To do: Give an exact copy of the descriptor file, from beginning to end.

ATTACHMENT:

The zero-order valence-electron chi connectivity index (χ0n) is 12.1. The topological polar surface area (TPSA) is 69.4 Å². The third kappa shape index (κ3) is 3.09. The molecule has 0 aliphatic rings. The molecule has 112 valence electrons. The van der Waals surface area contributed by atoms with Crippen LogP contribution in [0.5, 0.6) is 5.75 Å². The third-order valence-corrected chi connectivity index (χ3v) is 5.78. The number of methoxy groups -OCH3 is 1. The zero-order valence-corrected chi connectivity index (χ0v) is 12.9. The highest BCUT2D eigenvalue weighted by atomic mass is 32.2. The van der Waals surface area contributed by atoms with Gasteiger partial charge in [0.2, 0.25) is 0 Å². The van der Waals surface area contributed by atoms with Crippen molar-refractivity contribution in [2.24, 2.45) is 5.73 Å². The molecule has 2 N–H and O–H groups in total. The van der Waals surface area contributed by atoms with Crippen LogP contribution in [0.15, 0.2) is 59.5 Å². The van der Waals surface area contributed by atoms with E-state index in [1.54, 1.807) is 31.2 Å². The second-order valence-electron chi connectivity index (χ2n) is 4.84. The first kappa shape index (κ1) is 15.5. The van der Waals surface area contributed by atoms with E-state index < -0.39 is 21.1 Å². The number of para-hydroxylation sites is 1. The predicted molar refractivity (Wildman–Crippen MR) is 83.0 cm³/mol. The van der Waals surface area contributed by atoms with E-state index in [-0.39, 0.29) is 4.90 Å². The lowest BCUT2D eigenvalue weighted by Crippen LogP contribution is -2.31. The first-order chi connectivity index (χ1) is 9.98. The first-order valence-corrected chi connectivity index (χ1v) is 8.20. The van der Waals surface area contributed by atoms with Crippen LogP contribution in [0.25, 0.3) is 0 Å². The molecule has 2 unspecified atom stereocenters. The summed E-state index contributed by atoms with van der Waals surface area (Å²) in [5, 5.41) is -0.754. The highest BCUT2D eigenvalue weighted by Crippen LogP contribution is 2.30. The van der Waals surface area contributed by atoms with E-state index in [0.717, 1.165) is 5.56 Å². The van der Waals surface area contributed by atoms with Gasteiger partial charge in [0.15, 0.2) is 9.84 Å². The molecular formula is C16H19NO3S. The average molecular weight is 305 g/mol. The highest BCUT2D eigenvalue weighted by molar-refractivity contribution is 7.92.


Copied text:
The zero-order valence-electron chi connectivity index (χ0n) is 12.1. The topological polar surface area (TPSA) is 69.4 Å². The third kappa shape index (κ3) is 3.09. The molecule has 0 aliphatic rings. The molecule has 112 valence electrons. The van der Waals surface area contributed by atoms with Crippen LogP contribution in [0.5, 0.6) is 5.75 Å². The third-order valence-corrected chi connectivity index (χ3v) is 5.78. The number of methoxy groups -OCH3 is 1. The zero-order valence-corrected chi connectivity index (χ0v) is 12.9. The highest BCUT2D eigenvalue weighted by atomic mass is 32.2. The van der Waals surface area contributed by atoms with Gasteiger partial charge in [0.2, 0.25) is 0 Å². The van der Waals surface area contributed by atoms with Crippen molar-refractivity contribution in [2.24, 2.45) is 5.73 Å². The molecule has 2 N–H and O–H groups in total. The van der Waals surface area contributed by atoms with Crippen LogP contribution in [0.15, 0.2) is 59.5 Å². The van der Waals surface area contributed by atoms with E-state index in [1.54, 1.807) is 31.2 Å². The second-order valence-electron chi connectivity index (χ2n) is 4.84. The first kappa shape index (κ1) is 15.5. The van der Waals surface area contributed by atoms with E-state index < -0.39 is 21.1 Å². The number of para-hydroxylation sites is 1. The predicted molar refractivity (Wildman–Crippen MR) is 83.0 cm³/mol. The van der Waals surface area contributed by atoms with E-state index in [-0.39, 0.29) is 4.90 Å². The lowest BCUT2D eigenvalue weighted by Crippen LogP contribution is -2.31. The first-order chi connectivity index (χ1) is 9.98. The first-order valence-corrected chi connectivity index (χ1v) is 8.20. The van der Waals surface area contributed by atoms with Crippen LogP contribution in [0.25, 0.3) is 0 Å². The molecule has 2 unspecified atom stereocenters. The summed E-state index contributed by atoms with van der Waals surface area (Å²) in [5, 5.41) is -0.754. The highest BCUT2D eigenvalue weighted by Crippen LogP contribution is 2.30. The van der Waals surface area contributed by atoms with E-state index in [0.717, 1.165) is 5.56 Å². The van der Waals surface area contributed by atoms with Gasteiger partial charge in [0.15, 0.2) is 9.84 Å². The molecular formula is C16H19NO3S. The average molecular weight is 305 g/mol. The highest BCUT2D eigenvalue weighted by molar-refractivity contribution is 7.92.